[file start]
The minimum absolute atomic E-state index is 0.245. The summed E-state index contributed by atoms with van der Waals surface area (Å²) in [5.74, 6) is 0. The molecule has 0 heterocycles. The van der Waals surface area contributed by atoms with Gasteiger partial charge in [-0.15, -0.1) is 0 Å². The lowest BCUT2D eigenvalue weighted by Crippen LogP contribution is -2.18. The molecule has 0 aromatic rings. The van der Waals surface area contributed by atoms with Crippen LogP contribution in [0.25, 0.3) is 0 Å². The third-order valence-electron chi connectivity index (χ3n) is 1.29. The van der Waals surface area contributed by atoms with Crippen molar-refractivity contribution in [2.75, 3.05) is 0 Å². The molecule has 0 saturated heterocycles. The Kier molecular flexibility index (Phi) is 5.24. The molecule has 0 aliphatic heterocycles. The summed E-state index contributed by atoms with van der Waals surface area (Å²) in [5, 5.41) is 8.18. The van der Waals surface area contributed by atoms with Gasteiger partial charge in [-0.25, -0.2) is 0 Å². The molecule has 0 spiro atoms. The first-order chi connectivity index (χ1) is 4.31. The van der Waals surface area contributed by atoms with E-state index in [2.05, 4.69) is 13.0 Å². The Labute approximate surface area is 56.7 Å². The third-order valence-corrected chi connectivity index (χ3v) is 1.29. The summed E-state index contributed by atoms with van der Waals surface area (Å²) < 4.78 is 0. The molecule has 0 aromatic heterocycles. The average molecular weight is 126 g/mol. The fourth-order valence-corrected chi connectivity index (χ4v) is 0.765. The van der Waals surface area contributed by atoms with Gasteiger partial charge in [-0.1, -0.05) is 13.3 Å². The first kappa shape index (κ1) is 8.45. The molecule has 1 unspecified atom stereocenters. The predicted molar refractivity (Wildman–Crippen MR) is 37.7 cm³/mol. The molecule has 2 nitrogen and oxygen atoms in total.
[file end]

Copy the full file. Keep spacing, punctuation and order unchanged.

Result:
The minimum absolute atomic E-state index is 0.245. The summed E-state index contributed by atoms with van der Waals surface area (Å²) in [5.74, 6) is 0. The molecule has 0 heterocycles. The van der Waals surface area contributed by atoms with Gasteiger partial charge in [-0.15, -0.1) is 0 Å². The lowest BCUT2D eigenvalue weighted by Crippen LogP contribution is -2.18. The molecule has 0 aromatic rings. The van der Waals surface area contributed by atoms with Crippen LogP contribution in [0.25, 0.3) is 0 Å². The third-order valence-electron chi connectivity index (χ3n) is 1.29. The van der Waals surface area contributed by atoms with Crippen molar-refractivity contribution in [2.75, 3.05) is 0 Å². The molecule has 0 saturated heterocycles. The Kier molecular flexibility index (Phi) is 5.24. The molecule has 0 aliphatic heterocycles. The summed E-state index contributed by atoms with van der Waals surface area (Å²) in [5, 5.41) is 8.18. The van der Waals surface area contributed by atoms with Gasteiger partial charge in [-0.25, -0.2) is 0 Å². The molecule has 0 spiro atoms. The first-order chi connectivity index (χ1) is 4.31. The van der Waals surface area contributed by atoms with E-state index in [2.05, 4.69) is 13.0 Å². The Labute approximate surface area is 56.7 Å². The third-order valence-corrected chi connectivity index (χ3v) is 1.29. The summed E-state index contributed by atoms with van der Waals surface area (Å²) < 4.78 is 0. The molecule has 0 aromatic heterocycles. The average molecular weight is 126 g/mol. The fourth-order valence-corrected chi connectivity index (χ4v) is 0.765. The van der Waals surface area contributed by atoms with Gasteiger partial charge in [-0.1, -0.05) is 13.3 Å². The first kappa shape index (κ1) is 8.45. The molecule has 1 unspecified atom stereocenters. The predicted molar refractivity (Wildman–Crippen MR) is 37.7 cm³/mol. The molecule has 2 nitrogen and oxygen atoms in total.